Running After Recovery, A Woman’s Goal to Cross the Finish Line
By Stacy Shepherd
BU News Service
On Monday morning, Dr. Judy Lytle laced up her black-and-pink Adidas running shoes and lined up at mile zero in Hopkinton. Having met up with fellow runners on the Boston Medical Center marathon team, at 11:25 a.m. Lytle began her 26.2-mile trek to the finish line.
Just over one year ago, the starting line of the Boston Marathon was the last place anyone would have imagined Lytle being.
In December of 2012, Lytle was just one month into her dramatic chemotherapy for acute promyelocytic leukemia. The 56-year-old primary care physician for Boston Medical Center was diagnosed with the blood cancer just one month earlier. The treatment left her confined to the hospital during the month of December and, after that, required her to return to the hospital for treatment daily for another two and a half months. During the month that Lytle was confined to her hospital bed, running her first ever Boston Marathon became her seemingly impossible goal.
“Running the marathon seemed like a high-in-the-sky thing to hold onto while I was so confined,” said Lytle, a petite woman with brown eyes and hair and a modest demeanor.
Lytle said she doesn’t know how or even why the Boston Marathon came up that day in her hospital room, but once she made the decision to cross the finish line on Boylston Street in April of 2014, her whole family resolved to help make it possible.
“Running the marathon was talking big from my bedside,” Lytle said. “I said, ‘I’m going to run the marathon next year.’ A few of my family members signed on at that time.”
Lytle got the news that her leukemia treatment was successful in June of 2013, just eight months after the diagnosis. Not long after, Lytle, her daughter Julia and her son Joe began their training.
Julia Lytle, a Boston University senior, started training with her mom in August.
“[The family] is running for my mom,” she said. “And she’s actually running it, which is amazing.”
Although Julia Lytle decided not to run the marathon as a result of tendentious in her foot, Lytle is thankful that Julia supported her throughout her training.
“I kind of envisioned she and I would literally run the marathon together,” Lytle said. “Julia and I were much more at the same pace than my son.”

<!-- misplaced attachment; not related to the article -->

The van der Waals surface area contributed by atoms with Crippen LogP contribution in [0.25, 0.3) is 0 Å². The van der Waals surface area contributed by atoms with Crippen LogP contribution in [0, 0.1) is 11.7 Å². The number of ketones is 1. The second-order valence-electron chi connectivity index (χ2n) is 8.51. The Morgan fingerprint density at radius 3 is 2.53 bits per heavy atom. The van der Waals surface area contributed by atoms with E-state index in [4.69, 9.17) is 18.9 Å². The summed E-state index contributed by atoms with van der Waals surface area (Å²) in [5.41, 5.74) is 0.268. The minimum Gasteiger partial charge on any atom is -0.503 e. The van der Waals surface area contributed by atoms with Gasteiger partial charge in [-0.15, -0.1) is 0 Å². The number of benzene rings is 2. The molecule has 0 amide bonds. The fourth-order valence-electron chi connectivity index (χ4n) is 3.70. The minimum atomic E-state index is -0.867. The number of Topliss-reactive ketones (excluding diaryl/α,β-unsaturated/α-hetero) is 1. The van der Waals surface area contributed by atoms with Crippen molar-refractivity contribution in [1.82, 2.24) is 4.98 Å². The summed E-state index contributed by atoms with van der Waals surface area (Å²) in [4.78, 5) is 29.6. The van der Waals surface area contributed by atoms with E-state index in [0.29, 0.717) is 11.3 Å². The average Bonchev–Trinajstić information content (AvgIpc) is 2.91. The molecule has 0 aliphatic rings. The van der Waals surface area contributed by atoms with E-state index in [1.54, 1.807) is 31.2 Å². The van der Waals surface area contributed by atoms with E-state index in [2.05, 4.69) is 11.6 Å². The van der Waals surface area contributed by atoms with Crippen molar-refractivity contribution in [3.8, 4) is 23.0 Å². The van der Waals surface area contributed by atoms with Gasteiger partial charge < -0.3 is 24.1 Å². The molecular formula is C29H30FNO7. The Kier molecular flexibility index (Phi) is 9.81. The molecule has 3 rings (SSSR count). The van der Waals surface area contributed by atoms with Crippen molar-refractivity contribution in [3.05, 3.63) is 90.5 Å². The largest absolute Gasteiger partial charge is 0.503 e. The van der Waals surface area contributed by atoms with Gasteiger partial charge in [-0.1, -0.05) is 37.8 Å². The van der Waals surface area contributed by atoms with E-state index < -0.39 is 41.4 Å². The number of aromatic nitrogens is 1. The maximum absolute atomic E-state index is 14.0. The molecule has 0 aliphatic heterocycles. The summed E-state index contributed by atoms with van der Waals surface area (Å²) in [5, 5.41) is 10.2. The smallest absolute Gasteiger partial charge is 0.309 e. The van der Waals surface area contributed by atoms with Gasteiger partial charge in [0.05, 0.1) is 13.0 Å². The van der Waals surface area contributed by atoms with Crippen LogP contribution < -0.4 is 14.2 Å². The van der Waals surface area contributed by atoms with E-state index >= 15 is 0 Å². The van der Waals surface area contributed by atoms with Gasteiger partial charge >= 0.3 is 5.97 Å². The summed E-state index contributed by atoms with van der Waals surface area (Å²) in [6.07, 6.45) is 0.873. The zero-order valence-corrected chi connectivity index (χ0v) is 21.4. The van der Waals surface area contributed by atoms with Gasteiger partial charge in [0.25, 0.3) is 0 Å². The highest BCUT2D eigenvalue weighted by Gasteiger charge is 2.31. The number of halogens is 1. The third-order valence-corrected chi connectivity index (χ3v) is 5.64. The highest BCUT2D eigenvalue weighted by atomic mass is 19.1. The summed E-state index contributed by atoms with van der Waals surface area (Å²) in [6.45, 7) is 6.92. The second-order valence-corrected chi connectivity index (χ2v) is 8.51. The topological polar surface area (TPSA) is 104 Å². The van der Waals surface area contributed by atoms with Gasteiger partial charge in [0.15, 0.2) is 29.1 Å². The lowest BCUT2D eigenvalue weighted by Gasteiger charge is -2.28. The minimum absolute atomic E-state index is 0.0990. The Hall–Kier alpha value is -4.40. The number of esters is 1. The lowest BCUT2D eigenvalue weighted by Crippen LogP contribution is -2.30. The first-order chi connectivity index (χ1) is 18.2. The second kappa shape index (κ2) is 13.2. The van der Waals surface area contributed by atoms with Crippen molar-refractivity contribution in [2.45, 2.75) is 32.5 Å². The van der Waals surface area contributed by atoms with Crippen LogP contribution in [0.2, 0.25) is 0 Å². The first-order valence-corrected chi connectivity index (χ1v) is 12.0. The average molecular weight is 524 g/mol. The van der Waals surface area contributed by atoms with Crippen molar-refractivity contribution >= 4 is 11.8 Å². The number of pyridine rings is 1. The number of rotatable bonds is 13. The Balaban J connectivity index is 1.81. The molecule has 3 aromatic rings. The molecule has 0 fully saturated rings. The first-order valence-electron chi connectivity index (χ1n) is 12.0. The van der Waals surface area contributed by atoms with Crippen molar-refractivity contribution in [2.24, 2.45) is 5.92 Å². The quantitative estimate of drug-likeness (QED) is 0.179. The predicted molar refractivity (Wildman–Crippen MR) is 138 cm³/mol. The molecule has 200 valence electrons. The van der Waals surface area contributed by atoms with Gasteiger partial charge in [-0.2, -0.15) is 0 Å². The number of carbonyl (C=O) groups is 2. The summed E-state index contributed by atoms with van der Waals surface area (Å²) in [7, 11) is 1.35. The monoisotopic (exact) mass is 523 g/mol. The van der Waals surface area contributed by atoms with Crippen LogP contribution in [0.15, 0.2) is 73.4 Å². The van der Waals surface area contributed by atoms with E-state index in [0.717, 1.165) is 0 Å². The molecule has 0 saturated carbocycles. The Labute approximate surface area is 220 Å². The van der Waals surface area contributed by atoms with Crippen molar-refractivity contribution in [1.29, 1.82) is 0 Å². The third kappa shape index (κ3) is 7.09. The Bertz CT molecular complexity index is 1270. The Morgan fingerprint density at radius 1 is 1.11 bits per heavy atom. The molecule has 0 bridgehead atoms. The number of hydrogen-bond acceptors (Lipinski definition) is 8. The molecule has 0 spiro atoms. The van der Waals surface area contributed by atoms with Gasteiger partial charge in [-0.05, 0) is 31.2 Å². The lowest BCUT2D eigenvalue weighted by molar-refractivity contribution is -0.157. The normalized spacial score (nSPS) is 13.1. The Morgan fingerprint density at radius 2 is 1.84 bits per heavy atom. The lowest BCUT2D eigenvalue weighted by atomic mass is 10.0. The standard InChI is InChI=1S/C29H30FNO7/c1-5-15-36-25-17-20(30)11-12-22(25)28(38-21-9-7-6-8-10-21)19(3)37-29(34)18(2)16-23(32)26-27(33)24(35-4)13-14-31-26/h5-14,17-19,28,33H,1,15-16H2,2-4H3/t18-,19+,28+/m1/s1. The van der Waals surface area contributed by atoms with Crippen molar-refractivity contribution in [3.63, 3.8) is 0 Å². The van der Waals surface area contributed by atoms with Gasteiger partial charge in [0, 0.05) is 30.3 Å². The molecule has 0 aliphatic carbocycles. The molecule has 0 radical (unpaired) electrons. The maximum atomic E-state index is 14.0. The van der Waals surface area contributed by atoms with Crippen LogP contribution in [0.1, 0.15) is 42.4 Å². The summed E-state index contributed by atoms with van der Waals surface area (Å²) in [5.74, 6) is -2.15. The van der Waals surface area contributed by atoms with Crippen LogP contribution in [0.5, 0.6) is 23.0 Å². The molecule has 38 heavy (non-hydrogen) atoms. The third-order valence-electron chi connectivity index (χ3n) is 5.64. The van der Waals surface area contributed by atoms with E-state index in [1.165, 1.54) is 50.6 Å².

When Lytle began training for the marathon, making it past the first two miles was her first struggle. She started gaining mileage by running in intervals, walking for four minutes and running for one minute. She says that some days were more difficult than others, but over time she built up her stamina.
“I kept saying I was going to do it but the reality of doing it kind of unfolded over time.”
Lytle was also thankful for her team at Boston Medical Center. In December when she decided to commit to running the marathon, she initially knew that she wanted to raise money for the hospital. She primarily wanted to raise money for the hematology department, where she was personally treated, but to raise money for Boston Medical Center, she had to apply for a bib through the hospital’s running team.
“I signed up for the BMC team and it turns out their money is going to the emergency room,” she said. “It’s going to benefit everybody.”
Ultimately, running the marathon not only allowed her to raise $10,000 for Boston Medical Center, it enabled her to begin healing after the fight she endured with leukemia.
“I feel like preparing for the marathon has been my mechanism in which I have gotten back to feeling healthy again,” Lytle said.
However, Lytle did not consider completing the marathon as a triumph or an awe-inspiring event. She views it as just another connecting factor that has allowed her family to come together more deeply over the last year.
“The family support, to me, that’s what it’s all about,” Lytle said.
While Lytle was in the hospital fighting leukemia, her family helped her to get through each day by simply being by her bedside. Her brother and sister would come and spend weekends with her, and her husband, daughter and son were nearly always present.
“I don’t wish [leukemia] on anyone and I don’t really want to do it again, but it didn’t seem that bad because there was always somebody there,” she said.
On Monday, after running for five hours, 45 minutes and 47 seconds, Lytle crossed the finish line at 5:17:27 p.m., surrounded by her family.
Afterward, she said there’s only one reason she would do it again.
“The reason I would want to do it again will be to do it with Julia,” she said. “If it’s something she wants to do, I will do it in support of her. But I probably will move onto something else.”